Biological Diversity and Ecological Forecasting Toolkit

Biological diversity, or biodiversity, refers to the variety of all life on Earth—from genes to species, ecosystems, and biomes. Research has shown that global biodiversity has been on the decline. NASA studies how and why global biodiversity is changing, and the effects of these changes on and interactions with Earth’s interrelated systems.

Sensors on a suite of NASA satellites, combined with airborne platforms, in situ observations and models, provide measurements of biodiversity and environmental variables such as vegetation productivity, biomass, habitat suitability, land cover and land use change, aquatic ecology and human interactions with the environment. These long-term observations and models enable scientists to better understand Earth’s global biodiversity and how it is changing.

This toolkit is designed to support research into biodiversity by providing easy access to data and other resources on these topics:

Vegetation | Species Distribution | Human Dimensions | Habitat Suitability | Aquatic Ecology

Discover and Visualize Data

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Aqua Moderate Resolution Imaging Spectroradiometer (MODIS) Vegetation indices data from Earthdata Search. Earthdata Search is a data discovery and data access application that enables access to NASA's Earth Observing System Data and Applications System (EOSDIS) Earth science data across the Distributed Active Archive Centers (DAACs).
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Vegetation

Vegetation is a primary component of terrestrial biodiversity, playing a critical role in the global energy budget and in many of our biogeochemical cycles. Maintaining species richness ensures the productivity and stability of ecosystem processes, making it critical to monitor vegetation health. Measurements are collected from various remotely sensed parameters, including vegetation indices (or greenness), leaf area, primary productivity, transpiration, canopy height, phenology, and biomass.

Vegetation Indices

Leaf Area Index

Primary Productivity

Evapotranspiration/Evaporative Stress Index

Canopy Height/Forest Structure

Phenology/Land Cover Dynamics

Above Ground Biomass

Webinars
Data Recipes/Tutorials

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Species Distribution

Global biodiversity is threatened by climate change, human interactions with the environment, such as urbanization and habitat conversion, and other factors. Understanding the distribution and movement of species is therefore important for maintaining biodiversity and for protecting species. A combination of both remotely sensed Earth observation data, ground based observations, and model data can be used to determine individual species’ patterns of movement. These observations can help determine the number of species in a defined area (species richness) or assessments of terrestrial biomes in their contemporary, human-altered form (anthropogenic biomes).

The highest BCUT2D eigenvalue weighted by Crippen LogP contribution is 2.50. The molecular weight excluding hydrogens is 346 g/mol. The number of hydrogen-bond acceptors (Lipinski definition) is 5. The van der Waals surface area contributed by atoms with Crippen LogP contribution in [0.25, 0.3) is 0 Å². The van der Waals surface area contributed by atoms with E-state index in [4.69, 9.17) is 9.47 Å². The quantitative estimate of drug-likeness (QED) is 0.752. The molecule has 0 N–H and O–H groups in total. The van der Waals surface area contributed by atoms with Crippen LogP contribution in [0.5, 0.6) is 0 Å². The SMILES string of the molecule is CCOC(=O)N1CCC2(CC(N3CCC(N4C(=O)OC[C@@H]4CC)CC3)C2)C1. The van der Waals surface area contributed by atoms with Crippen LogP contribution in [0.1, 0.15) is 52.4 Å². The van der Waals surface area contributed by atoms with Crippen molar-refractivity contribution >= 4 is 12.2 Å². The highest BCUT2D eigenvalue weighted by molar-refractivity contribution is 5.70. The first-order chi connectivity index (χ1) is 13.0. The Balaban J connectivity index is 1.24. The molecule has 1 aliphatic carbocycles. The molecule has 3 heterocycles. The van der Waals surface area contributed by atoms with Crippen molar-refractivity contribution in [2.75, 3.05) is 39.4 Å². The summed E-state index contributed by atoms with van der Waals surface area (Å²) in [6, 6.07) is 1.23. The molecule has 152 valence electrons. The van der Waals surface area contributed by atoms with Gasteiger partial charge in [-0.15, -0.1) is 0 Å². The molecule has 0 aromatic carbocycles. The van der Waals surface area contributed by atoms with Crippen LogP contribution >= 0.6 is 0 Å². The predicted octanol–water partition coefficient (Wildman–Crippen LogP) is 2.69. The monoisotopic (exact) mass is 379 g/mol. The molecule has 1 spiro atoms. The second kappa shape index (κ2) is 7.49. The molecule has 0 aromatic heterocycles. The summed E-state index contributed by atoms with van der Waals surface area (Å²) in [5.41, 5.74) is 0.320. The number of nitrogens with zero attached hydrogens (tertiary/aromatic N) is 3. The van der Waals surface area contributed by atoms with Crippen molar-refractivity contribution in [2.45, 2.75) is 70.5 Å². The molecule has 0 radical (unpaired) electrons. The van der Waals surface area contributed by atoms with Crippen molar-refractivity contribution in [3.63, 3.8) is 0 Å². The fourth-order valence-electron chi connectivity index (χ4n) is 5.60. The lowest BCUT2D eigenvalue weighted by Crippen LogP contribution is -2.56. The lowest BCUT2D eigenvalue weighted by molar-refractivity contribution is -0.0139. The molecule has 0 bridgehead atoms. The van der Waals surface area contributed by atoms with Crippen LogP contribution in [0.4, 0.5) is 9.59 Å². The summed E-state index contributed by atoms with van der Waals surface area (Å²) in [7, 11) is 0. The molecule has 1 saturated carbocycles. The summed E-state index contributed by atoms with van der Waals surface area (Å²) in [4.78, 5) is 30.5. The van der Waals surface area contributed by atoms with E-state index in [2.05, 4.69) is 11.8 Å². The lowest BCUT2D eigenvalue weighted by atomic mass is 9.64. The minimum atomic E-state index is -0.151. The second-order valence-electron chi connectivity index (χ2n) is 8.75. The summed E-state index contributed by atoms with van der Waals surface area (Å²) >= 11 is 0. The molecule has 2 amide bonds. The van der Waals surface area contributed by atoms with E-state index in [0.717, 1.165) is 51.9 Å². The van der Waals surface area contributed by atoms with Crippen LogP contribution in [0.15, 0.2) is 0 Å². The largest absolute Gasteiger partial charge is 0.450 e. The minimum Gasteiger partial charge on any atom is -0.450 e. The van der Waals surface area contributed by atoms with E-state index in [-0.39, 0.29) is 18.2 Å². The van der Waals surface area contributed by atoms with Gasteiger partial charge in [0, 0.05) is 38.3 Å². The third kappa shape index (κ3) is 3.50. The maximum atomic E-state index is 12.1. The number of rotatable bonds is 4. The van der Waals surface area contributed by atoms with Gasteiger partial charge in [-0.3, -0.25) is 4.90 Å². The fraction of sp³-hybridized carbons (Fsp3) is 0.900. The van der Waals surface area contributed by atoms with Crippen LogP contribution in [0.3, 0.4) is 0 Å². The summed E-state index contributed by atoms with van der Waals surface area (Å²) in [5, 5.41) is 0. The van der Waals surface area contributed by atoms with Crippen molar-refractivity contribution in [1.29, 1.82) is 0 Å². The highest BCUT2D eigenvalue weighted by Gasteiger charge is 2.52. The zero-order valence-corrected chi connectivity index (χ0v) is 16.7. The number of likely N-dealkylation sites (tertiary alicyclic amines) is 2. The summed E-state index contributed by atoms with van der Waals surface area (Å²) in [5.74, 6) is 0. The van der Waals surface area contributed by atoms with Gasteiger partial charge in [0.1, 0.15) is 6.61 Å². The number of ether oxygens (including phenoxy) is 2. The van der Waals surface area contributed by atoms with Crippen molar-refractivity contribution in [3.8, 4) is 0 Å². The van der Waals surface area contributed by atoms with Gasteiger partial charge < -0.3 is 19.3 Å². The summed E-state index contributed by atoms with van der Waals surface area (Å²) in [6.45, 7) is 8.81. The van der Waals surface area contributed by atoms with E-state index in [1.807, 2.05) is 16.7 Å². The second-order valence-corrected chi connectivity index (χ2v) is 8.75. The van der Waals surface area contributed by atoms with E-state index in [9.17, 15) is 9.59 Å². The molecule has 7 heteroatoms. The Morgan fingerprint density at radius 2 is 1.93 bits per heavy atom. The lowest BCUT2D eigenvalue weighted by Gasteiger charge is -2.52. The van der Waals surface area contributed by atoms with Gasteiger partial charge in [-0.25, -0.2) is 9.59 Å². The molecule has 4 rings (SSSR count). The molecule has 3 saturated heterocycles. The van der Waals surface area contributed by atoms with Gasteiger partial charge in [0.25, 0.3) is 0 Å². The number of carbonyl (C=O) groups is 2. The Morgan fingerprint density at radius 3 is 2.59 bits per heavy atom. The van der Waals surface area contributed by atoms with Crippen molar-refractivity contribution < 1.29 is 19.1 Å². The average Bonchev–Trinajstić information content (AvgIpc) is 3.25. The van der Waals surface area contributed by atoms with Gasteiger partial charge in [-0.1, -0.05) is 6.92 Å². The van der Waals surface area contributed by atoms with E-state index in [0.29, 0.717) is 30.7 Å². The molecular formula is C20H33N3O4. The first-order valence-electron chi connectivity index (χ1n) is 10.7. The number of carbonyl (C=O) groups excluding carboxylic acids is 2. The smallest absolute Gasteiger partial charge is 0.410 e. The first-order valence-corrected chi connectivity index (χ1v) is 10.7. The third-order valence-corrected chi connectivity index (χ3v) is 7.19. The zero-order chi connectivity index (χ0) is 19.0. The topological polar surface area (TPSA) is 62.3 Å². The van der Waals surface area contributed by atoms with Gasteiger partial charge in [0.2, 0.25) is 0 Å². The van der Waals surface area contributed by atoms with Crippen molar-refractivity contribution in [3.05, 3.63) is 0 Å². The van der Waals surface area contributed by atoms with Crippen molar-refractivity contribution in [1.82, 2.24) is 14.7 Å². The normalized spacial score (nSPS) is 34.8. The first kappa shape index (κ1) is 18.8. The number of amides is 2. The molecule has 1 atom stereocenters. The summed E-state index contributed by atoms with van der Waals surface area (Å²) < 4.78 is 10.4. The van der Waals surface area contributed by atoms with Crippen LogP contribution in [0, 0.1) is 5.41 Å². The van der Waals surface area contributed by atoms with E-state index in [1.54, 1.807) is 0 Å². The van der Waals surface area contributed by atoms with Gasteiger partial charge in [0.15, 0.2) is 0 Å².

Species Richness

Anthropogenic Biomes

Land Surface Reflectance

Webinars
Data Recipes/Tutorials

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Human Dimensions

There are many causes of biodiversity loss, including deforestation, agricultural development, urbanization, pollution, and climate change. Understanding the ways in which humans are interacting with the environment, and how resulting changes impact Earth’s systems is important to preserving biodiversity.

Population

Biodiversity and Protected Areas

Environmental Sustainability and Trends

Nighttime Lights

Webinars
Data Recipes/Tutorials

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Habitat Suitability

Habitat suitability serves as a proxy for species distribution. Models are used to estimate the potentiality of a habitat for a given species by integrating environmental variables, such as land cover type, temperature, precipitation, soil moisture, snow cover and topography, with species presence data.

Land Cover/Land Use

Land Surface Temperature

Atmospheric Temperature

Rain

Snow Cover

Soil Moisture

Topography/Elevation

Webinars
Data Recipes/Tutorials

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Aquatic Ecology

Remote sensing data can be used to monitor the state of aquatic ecosystems from space. From algal bloom development to animal migrations, measurements such as chlorophyll concentration, sea surface temperature and salinity are useful for determining habitat suitability. These data can also be incorporated into ocean circulation models and biogeochemistry models to help forecast animal movement.

Ocean Color

Ocean Temperature

Sea Surface Salinity

Webinars
Data Recipes/Tutorials
Last Updated
Mar 5, 2020